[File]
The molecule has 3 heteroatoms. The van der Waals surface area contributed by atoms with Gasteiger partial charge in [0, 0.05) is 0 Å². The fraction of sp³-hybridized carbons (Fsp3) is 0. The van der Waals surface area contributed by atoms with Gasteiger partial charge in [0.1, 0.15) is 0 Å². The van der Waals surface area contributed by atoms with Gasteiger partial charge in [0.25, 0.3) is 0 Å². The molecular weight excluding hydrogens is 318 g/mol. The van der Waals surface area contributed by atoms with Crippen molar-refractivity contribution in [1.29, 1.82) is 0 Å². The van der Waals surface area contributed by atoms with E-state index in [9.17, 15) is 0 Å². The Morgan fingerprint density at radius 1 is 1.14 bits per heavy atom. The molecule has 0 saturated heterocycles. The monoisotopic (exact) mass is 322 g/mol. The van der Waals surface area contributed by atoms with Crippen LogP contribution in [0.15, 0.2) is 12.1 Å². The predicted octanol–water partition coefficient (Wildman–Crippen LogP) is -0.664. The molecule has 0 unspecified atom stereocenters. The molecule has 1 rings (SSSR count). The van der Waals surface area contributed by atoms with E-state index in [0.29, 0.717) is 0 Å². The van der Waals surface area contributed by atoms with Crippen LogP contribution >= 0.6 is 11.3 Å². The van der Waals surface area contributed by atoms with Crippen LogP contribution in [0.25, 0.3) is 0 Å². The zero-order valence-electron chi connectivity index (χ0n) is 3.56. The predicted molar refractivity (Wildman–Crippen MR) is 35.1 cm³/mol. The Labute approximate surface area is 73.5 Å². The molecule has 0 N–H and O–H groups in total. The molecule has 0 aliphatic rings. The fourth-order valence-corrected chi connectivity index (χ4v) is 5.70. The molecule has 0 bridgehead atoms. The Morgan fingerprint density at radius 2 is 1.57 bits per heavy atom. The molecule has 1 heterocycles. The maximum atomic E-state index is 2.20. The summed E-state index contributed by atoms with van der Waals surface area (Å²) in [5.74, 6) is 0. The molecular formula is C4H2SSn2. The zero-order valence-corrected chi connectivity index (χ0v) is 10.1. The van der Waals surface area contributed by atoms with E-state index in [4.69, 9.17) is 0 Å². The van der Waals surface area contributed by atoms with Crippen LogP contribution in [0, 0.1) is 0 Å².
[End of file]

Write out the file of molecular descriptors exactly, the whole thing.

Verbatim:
The molecule has 3 heteroatoms. The van der Waals surface area contributed by atoms with Gasteiger partial charge in [0, 0.05) is 0 Å². The fraction of sp³-hybridized carbons (Fsp3) is 0. The van der Waals surface area contributed by atoms with Gasteiger partial charge in [0.1, 0.15) is 0 Å². The van der Waals surface area contributed by atoms with Gasteiger partial charge in [0.25, 0.3) is 0 Å². The molecular weight excluding hydrogens is 318 g/mol. The van der Waals surface area contributed by atoms with Crippen molar-refractivity contribution in [1.29, 1.82) is 0 Å². The van der Waals surface area contributed by atoms with E-state index in [9.17, 15) is 0 Å². The Morgan fingerprint density at radius 1 is 1.14 bits per heavy atom. The molecule has 0 saturated heterocycles. The monoisotopic (exact) mass is 322 g/mol. The van der Waals surface area contributed by atoms with Crippen LogP contribution in [0.15, 0.2) is 12.1 Å². The predicted octanol–water partition coefficient (Wildman–Crippen LogP) is -0.664. The molecule has 0 unspecified atom stereocenters. The molecule has 1 rings (SSSR count). The van der Waals surface area contributed by atoms with E-state index in [0.29, 0.717) is 0 Å². The van der Waals surface area contributed by atoms with Crippen LogP contribution >= 0.6 is 11.3 Å². The van der Waals surface area contributed by atoms with Crippen LogP contribution in [0.25, 0.3) is 0 Å². The zero-order valence-electron chi connectivity index (χ0n) is 3.56. The predicted molar refractivity (Wildman–Crippen MR) is 35.1 cm³/mol. The Labute approximate surface area is 73.5 Å². The molecule has 0 N–H and O–H groups in total. The molecule has 0 aliphatic rings. The fourth-order valence-corrected chi connectivity index (χ4v) is 5.70. The molecule has 0 bridgehead atoms. The Morgan fingerprint density at radius 2 is 1.57 bits per heavy atom. The molecule has 1 heterocycles. The maximum atomic E-state index is 2.20. The summed E-state index contributed by atoms with van der Waals surface area (Å²) in [5.74, 6) is 0. The molecular formula is C4H2SSn2. The zero-order valence-corrected chi connectivity index (χ0v) is 10.1. The van der Waals surface area contributed by atoms with E-state index in [4.69, 9.17) is 0 Å². The van der Waals surface area contributed by atoms with Crippen LogP contribution in [0, 0.1) is 0 Å².